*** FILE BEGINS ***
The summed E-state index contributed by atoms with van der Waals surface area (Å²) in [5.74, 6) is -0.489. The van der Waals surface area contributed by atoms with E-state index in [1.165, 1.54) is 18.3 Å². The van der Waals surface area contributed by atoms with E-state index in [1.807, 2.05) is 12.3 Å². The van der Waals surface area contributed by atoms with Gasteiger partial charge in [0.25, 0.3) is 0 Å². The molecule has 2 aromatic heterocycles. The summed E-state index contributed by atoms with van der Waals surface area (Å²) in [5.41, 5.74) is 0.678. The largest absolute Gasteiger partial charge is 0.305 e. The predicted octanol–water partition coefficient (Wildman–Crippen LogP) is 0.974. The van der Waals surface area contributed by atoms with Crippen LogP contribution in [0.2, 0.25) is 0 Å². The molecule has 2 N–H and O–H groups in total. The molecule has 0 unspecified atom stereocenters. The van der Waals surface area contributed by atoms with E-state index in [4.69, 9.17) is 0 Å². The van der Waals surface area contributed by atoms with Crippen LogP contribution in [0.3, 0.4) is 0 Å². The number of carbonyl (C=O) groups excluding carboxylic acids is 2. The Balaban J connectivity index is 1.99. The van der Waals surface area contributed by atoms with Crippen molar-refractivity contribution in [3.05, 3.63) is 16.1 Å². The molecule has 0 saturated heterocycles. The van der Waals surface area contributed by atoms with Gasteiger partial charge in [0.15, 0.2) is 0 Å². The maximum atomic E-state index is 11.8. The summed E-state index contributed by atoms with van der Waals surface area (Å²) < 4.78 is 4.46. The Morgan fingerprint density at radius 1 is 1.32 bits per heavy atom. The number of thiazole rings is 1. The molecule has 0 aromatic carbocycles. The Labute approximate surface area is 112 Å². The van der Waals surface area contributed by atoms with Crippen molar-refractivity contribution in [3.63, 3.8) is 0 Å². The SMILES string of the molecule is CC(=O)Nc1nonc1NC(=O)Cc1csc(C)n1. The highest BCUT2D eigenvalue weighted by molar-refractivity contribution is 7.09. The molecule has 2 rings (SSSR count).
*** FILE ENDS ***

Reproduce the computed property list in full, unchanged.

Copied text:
The summed E-state index contributed by atoms with van der Waals surface area (Å²) in [5.74, 6) is -0.489. The van der Waals surface area contributed by atoms with E-state index in [1.165, 1.54) is 18.3 Å². The van der Waals surface area contributed by atoms with E-state index in [1.807, 2.05) is 12.3 Å². The van der Waals surface area contributed by atoms with Gasteiger partial charge in [0.25, 0.3) is 0 Å². The molecule has 2 aromatic heterocycles. The summed E-state index contributed by atoms with van der Waals surface area (Å²) in [5.41, 5.74) is 0.678. The largest absolute Gasteiger partial charge is 0.305 e. The predicted octanol–water partition coefficient (Wildman–Crippen LogP) is 0.974. The van der Waals surface area contributed by atoms with Crippen LogP contribution in [0.2, 0.25) is 0 Å². The molecule has 2 N–H and O–H groups in total. The molecule has 0 unspecified atom stereocenters. The van der Waals surface area contributed by atoms with E-state index in [4.69, 9.17) is 0 Å². The van der Waals surface area contributed by atoms with Crippen LogP contribution in [0.3, 0.4) is 0 Å². The number of carbonyl (C=O) groups excluding carboxylic acids is 2. The Balaban J connectivity index is 1.99. The van der Waals surface area contributed by atoms with Crippen molar-refractivity contribution in [3.05, 3.63) is 16.1 Å². The molecule has 0 saturated heterocycles. The van der Waals surface area contributed by atoms with Gasteiger partial charge in [0.15, 0.2) is 0 Å². The maximum atomic E-state index is 11.8. The summed E-state index contributed by atoms with van der Waals surface area (Å²) < 4.78 is 4.46. The Morgan fingerprint density at radius 1 is 1.32 bits per heavy atom. The number of thiazole rings is 1. The molecule has 0 aromatic carbocycles. The Labute approximate surface area is 112 Å². The van der Waals surface area contributed by atoms with Crippen molar-refractivity contribution in [3.63, 3.8) is 0 Å². The SMILES string of the molecule is CC(=O)Nc1nonc1NC(=O)Cc1csc(C)n1. The highest BCUT2D eigenvalue weighted by molar-refractivity contribution is 7.09. The molecule has 2 rings (SSSR count).